On March 21, 2003, we had the pleasure of welcoming Mr. Bob Sobhahi, director of literary acquisitions for Zide/Perry, to our chat room.
Jacinthe/TwoAdverbs> Welcome to Two Adverbs, Mr. Sobhani.
[Bob Sobhani] Hi everyone. It’s a pleasure to chat with you all.
Jacinthe/TwoAdverbs> Would you please give us an overview of what you do?
[Bob Sobhani] I am the director of literary acquisitions here at Zide/Perry, essentially a scout to bring in writers for our management side, and projects for us to produce, so I read a lot.
Jacinthe/TwoAdverbs> Do you rep writers yourself?
[Bob Sobhani] I do rep some myself. Our management team consists of four managers but we work as a team. There are some writers and projects that I feel closer to.
[y2kfool] Mr. Sobhani – What genre would you consider hot or cold at the moment? For example, with the comeback of musicals and the cross-over appeal of rap artists like Eminem to film, would a rap musical be an item of interest?
[Bob Sobhani] Horror is hot, thrillers, and comedy and romantic comedy will always be hot. Musicals are tough, unless they are based on a classic story or Broadway play. They never sell as a script. They almost have to come with a filmmaker with a great vision attached to them.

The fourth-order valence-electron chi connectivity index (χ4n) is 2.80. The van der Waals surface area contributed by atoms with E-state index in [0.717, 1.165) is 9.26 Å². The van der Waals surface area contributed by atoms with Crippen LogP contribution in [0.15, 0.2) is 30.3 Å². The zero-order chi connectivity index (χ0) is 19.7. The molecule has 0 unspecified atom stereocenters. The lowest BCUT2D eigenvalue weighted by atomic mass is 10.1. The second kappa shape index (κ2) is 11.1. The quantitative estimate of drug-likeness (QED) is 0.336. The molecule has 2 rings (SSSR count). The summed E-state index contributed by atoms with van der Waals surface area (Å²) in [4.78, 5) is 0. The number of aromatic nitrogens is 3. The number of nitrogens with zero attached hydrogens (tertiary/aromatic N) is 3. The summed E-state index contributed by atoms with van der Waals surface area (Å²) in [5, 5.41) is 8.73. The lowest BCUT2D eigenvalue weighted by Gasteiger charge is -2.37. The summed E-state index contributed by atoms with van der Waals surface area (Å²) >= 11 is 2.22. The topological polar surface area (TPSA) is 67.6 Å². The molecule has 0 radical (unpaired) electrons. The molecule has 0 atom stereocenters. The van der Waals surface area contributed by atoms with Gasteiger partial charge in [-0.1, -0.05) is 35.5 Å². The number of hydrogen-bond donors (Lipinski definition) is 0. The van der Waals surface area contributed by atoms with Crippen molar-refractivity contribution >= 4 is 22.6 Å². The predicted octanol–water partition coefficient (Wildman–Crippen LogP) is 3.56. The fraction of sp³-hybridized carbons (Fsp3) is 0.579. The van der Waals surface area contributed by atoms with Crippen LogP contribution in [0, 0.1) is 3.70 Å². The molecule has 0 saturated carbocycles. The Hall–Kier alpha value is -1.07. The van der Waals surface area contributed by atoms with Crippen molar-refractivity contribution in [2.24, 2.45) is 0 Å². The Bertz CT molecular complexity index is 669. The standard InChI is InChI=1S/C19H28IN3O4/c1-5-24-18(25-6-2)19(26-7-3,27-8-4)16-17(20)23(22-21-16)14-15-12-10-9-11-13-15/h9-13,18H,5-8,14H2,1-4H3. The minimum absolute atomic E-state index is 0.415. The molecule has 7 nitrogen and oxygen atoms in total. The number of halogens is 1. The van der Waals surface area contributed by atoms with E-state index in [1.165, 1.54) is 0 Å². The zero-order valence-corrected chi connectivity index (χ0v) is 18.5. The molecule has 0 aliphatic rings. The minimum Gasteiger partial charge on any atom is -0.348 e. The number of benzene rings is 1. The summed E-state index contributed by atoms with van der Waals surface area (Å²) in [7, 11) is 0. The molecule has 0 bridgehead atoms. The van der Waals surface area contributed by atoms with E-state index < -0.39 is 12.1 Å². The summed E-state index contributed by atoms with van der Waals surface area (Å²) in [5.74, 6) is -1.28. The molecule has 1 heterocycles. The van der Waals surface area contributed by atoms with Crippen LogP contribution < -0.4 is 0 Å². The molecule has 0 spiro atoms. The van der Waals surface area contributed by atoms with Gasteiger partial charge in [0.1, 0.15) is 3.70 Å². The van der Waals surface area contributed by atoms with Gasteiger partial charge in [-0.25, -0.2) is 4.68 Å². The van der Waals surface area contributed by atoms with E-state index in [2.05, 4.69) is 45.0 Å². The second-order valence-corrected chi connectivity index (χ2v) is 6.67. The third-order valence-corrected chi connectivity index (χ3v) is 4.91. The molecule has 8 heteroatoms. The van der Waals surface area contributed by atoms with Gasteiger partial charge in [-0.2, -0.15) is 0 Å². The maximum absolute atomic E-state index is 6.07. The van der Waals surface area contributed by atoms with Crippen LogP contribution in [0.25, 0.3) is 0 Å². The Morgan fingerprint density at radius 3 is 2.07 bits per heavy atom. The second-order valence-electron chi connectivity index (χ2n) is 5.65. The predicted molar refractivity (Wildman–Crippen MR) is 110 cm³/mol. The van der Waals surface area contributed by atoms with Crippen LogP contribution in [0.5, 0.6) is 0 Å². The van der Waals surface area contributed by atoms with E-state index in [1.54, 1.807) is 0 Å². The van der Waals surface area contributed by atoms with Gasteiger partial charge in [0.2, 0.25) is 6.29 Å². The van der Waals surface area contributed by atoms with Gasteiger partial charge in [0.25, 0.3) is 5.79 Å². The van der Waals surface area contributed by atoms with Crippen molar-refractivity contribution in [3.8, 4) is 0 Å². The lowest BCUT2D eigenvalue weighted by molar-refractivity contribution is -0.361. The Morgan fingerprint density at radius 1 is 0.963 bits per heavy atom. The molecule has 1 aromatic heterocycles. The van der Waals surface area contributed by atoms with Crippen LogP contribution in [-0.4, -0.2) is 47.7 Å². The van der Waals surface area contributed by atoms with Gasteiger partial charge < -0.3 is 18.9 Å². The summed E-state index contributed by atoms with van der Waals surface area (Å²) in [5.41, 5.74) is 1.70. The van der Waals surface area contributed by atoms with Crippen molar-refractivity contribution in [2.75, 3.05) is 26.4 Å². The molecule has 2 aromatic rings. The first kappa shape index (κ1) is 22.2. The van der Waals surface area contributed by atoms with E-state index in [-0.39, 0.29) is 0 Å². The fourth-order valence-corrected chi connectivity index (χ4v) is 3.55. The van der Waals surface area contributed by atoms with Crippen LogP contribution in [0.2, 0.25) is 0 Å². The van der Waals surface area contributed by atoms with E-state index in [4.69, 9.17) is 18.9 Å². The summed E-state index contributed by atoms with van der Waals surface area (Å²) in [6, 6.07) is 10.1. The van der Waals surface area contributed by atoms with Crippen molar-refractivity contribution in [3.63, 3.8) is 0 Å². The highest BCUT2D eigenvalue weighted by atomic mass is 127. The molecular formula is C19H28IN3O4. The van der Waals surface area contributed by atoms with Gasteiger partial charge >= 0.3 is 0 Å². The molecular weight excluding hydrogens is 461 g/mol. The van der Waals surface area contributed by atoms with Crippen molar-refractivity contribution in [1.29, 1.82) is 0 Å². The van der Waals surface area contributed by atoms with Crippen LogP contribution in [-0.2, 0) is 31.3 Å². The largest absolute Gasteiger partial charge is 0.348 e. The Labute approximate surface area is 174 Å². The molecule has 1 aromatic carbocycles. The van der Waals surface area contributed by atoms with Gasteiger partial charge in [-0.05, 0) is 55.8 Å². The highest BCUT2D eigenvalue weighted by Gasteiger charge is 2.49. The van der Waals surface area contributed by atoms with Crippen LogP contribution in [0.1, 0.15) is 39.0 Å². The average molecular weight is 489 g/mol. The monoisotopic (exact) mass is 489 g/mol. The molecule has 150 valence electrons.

[y2kfool] Thanks for the input.
[Tami] It’s been said that you’re not serious if you can’t move to LA, and you’ll never have a career. Also that specs are often just doorways to assignments that you obviously can’t get if you don’t live in la… do those of us not there have a chance?
[Bob Sobhani] Being in LA helps because half of what gets people a career is networking and who you know, so being here will help you meet people who are already in the system. But again, writers who live in other areas have also succeeded after finding the right representation. Just write a good commercial script that has a great story at its core. Execution is everything.
The letters work sometimes but usually don’t. It’s always easier to get your script into the hands of an assistant or junior person because they are ambitious.
[karenp] Would you take someone as a client if you thought his/her writing was strong, but you didn’t think you could sell the spec he/she submitted?
[Bob Sobhani] Yes. We have signed people only because of their writing. If we see the potential in what a writer can do down the road, that’s all that matters to us. Can’t say the same is true for other companies though.
[Pickel] With war now, does that impact acquisition?
[Bob Sobhani] Not acquisition of scripts, unless they are war scripts. People will always need entertainment and this town will always need products. So I guess war will not affect it that much. If something is really good and commercial, it will be bought.